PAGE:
From architecture to visual art, Abe Odedina, a successful architect and painter, has proven his worth across many creative genres.
He was in Nigeria to stage ‘Walk like a champion’, his first solo exhibition, at ODA Art Gallery, from October 28 to November 18, 2023.
In this interview with Obinna Emelike, the multi-talented Odedina speaks on the exhibition, his works, inspiration, mother’s influence, among others.
Why did it take a long time to stage your first solo exhibition?
Well, this is my first solo exhibition in a gallery. But I have shown paintings in Lagos before, during Art X. I also had a solo presentation in 2019. But there is a difference between a solo presentation at an art fair and a solo exhibition at a gallery. In a real exhibition, there is an opportunity for more depth and it is slightly different. This is my first real exhibition in Lagos and therefore it is a different experience.
But it was at the art fair that I got the first taste of the quality of love for my work in Lagos. The warmth was phenomenal. Friends turned up some of whom I hadn’t seen since school days. I thought I was going to do this every year but then Covid hit us and we lost two years and we had to rethink how we engage the world.
It took all of that time to get here because it is important for me to work with the right people. Yes, I make the paintings but to get them on the wall in the right way requires collaboration with the right people. I was lucky to meet Obida. To cut a long story short, we started talking.
I spent two or three months in Brazil painting. Obida takes time to execute the work and takes his time to exhibit the works in a particular way and not just generic.
Did you abandon architecture for visual art?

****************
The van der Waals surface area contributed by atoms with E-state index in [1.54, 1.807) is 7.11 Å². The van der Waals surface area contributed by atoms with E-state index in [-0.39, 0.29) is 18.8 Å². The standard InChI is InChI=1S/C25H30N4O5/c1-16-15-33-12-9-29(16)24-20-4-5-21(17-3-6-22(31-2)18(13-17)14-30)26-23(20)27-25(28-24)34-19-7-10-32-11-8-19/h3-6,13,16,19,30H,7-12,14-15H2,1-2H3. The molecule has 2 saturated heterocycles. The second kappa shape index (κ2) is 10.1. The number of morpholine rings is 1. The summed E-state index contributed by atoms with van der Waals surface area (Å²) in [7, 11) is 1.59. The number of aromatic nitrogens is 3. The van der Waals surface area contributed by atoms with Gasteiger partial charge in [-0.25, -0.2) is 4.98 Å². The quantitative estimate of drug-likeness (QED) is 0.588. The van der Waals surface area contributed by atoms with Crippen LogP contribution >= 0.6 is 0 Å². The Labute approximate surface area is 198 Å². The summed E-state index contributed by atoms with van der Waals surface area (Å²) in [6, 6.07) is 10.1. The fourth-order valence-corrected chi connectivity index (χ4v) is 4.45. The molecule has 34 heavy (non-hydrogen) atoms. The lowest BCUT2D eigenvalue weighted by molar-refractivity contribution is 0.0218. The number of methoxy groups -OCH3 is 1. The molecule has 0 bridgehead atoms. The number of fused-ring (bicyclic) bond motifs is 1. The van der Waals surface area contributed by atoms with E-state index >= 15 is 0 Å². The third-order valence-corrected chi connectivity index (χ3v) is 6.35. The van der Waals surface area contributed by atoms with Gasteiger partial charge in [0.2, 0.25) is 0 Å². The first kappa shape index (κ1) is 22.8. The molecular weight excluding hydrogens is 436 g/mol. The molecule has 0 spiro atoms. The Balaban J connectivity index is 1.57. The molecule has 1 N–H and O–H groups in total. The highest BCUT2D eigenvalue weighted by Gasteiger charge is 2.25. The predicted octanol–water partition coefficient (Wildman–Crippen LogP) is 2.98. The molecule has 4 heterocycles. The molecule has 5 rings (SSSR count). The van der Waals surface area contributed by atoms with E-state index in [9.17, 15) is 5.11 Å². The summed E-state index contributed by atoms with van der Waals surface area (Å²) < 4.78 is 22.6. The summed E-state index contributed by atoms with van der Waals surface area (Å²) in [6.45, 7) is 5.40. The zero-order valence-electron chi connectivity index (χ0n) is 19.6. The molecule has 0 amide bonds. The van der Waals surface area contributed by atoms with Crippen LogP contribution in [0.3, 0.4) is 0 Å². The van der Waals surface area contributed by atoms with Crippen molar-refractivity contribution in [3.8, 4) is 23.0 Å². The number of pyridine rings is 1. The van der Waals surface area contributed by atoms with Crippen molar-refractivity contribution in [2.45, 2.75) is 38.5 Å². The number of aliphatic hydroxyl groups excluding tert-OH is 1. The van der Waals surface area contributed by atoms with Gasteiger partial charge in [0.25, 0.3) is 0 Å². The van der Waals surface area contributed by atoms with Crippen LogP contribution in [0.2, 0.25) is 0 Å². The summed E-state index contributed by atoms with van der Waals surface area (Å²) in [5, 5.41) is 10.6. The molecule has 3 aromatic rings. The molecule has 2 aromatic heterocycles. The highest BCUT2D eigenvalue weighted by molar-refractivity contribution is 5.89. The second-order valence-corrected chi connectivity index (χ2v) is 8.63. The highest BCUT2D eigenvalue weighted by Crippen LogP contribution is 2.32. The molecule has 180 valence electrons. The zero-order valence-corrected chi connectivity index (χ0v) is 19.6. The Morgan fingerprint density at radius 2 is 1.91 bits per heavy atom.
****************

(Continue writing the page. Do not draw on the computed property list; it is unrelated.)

Yes, I have left architecture to focus on art. Let me confess, I planned nothing. I was happy being an architect and even as a family, we had to make this decision. I got a lot of support from my family.
My wife and I used to accumulate a lot of artworks in our home in Brixton. So, she thought, “Why don’t we put them in a shop? I had started painting then.
The painting slowly took all the oxygen and if I am enjoying something, I am not going to stop it. My wife said, you seem to be enjoying this.
Fortunately, I got incredible feedback from my work right from the start. One of the big paintings got into the National Art Gallery and it seemed to me that it might be worth the pursuit. I was self-trained. I discovered my technique and attitude to painting but that is how I live my life- make my mistakes, do my own thing and here we are.
How would you describe your work?
I paint acrylic on plywood possibly because it was a material I was used to working on as an architect. I like the solidity and practicality of working with plywood. If we are honest and historically accurate, images on board happen several hundred years before painting on canvas. In a funny way, I am going back to the roots. I simply do what I would to plywood and it gives me the sort of response that I feel comfortable with. That is how my technique has evolved. I suppose my works are figurative paintings that explore abstract concepts. I am exploring ideas about our common humanity.
While my paintings are true to a certain extent, they are not biographical. But I hope they are emotionally honest. They are personal, but they are not biographical. I am interested in all of us and I like to make paintings that relate to our lives as humans and rather than my own biography.
For me, I explore human concepts and the triumphs of daily life. I am looking for universality; the things that unite all of us. Why do I do this? We tend to forget these things and are so happy to celebrate our differences. I love the things we share.
Would you say that fashion has been influential in your work?
You know the background of West African photography where we turn and we have a backdrop. We are the tableau. We are encouraged to reinvent ourselves and there is an element of fantasy.